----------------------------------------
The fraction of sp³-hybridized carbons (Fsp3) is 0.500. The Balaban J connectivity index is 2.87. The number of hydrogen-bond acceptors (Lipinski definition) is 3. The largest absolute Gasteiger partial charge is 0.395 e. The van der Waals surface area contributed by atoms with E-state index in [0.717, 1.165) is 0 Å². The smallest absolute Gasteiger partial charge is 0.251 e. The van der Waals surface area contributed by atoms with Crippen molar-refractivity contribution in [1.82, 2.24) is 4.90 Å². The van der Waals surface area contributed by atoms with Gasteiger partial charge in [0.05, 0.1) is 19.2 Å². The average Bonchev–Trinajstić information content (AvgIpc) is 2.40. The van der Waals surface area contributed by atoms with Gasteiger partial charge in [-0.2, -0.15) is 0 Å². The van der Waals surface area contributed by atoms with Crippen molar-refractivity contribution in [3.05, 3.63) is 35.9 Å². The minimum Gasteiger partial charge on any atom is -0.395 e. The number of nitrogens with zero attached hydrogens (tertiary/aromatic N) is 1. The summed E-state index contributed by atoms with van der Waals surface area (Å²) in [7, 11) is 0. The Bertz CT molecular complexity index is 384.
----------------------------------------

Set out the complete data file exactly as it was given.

The fraction of sp³-hybridized carbons (Fsp3) is 0.500. The Balaban J connectivity index is 2.87. The number of hydrogen-bond acceptors (Lipinski definition) is 3. The largest absolute Gasteiger partial charge is 0.395 e. The van der Waals surface area contributed by atoms with E-state index in [0.717, 1.165) is 0 Å². The smallest absolute Gasteiger partial charge is 0.251 e. The van der Waals surface area contributed by atoms with Crippen molar-refractivity contribution in [1.82, 2.24) is 4.90 Å². The van der Waals surface area contributed by atoms with Gasteiger partial charge in [0.05, 0.1) is 19.2 Å². The average Bonchev–Trinajstić information content (AvgIpc) is 2.40. The van der Waals surface area contributed by atoms with Gasteiger partial charge in [-0.2, -0.15) is 0 Å². The van der Waals surface area contributed by atoms with Crippen molar-refractivity contribution in [3.05, 3.63) is 35.9 Å². The minimum Gasteiger partial charge on any atom is -0.395 e. The number of nitrogens with zero attached hydrogens (tertiary/aromatic N) is 1. The summed E-state index contributed by atoms with van der Waals surface area (Å²) in [7, 11) is 0. The Bertz CT molecular complexity index is 384.